Earlier in the week, emergency warnings were issued for several communities in the Huon Valley, Tasmania with residents advised to consider leaving their properties for a safer place. The Tasmania Fire Service (TFS) said the fire danger rating reached severe and "exceeded forecast conditions".
ABC reported that crews contained a fire at the Southwood wood processing site after embers breached skylights, but there was extensive damage. The TFS deputy operations officer, Phil Smith, told a community meeting at Huonville it would affect employment in the longer term.
"We've been able to contain the fire but it has damaged some of the machinery, it's damaged extensively the outside and other parts of Ta Ann [timber mill]," he said. "Firefighters have been working along with crew from Sustainable Timbers Tasmania to try to preserve what can be salvaged from that site.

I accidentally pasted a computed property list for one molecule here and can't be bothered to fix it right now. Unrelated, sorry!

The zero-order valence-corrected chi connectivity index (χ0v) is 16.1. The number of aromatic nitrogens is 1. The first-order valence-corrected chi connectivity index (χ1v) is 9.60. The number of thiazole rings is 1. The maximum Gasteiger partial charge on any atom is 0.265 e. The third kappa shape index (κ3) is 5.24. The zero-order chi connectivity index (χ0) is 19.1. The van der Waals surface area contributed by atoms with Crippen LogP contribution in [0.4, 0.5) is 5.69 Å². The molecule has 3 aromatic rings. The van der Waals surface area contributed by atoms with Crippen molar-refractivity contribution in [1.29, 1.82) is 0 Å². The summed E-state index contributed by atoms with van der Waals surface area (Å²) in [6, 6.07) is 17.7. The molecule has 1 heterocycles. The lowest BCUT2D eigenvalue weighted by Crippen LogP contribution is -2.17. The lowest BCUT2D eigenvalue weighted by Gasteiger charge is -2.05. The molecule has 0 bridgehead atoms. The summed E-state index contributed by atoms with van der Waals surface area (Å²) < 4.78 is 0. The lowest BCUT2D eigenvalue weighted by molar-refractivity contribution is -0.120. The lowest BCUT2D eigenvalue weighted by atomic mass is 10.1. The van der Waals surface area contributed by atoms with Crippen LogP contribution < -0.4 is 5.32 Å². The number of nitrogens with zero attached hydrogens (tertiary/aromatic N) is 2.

By mid-week, more than 520 crew were working on fires and 173,000 hectares had been burnt. The state is facing more challenging conditions in the days ahead, despite a forecast drop in temperatures. It is expected the change will bring little rainfall and a change in wind direction.
The Bureau of Meteorlogy’s rainfall data for January shows most of Australia averaging 20% or less than its average rainfall for the month. Amid the threats to properties, environment groups were warning of an unfolding crisis for Tasmania’s world heritage forests.
The Wilderness Society said the state’s firefighting crews were working to capacity protecting communities and properties and that international specialists should be brought in to assist with water-bombing of the state’s remote alpine areas.
“The scale of the fires, with over 2.5% of Tasmania burnt or burning, has overwhelmed firefighting capacity to the extent that little is available to combat remote fires in the Tasmania wilderness world heritage area,” the organisation said.
Vica Bayley, the Tasmania campaign manager for TWS, said “the impacted area in the world heritage area is significant already: many tens of thousands of hectares and growing every day and there’s no end in sight.
“We’d like to see the governments make the call now for additional international resources because it seems this emergency is going to drag on longer and threaten both properties and these irreplaceable wild places and we’ve got an obligation to protect both.”
Source: ABC, thegauradian.com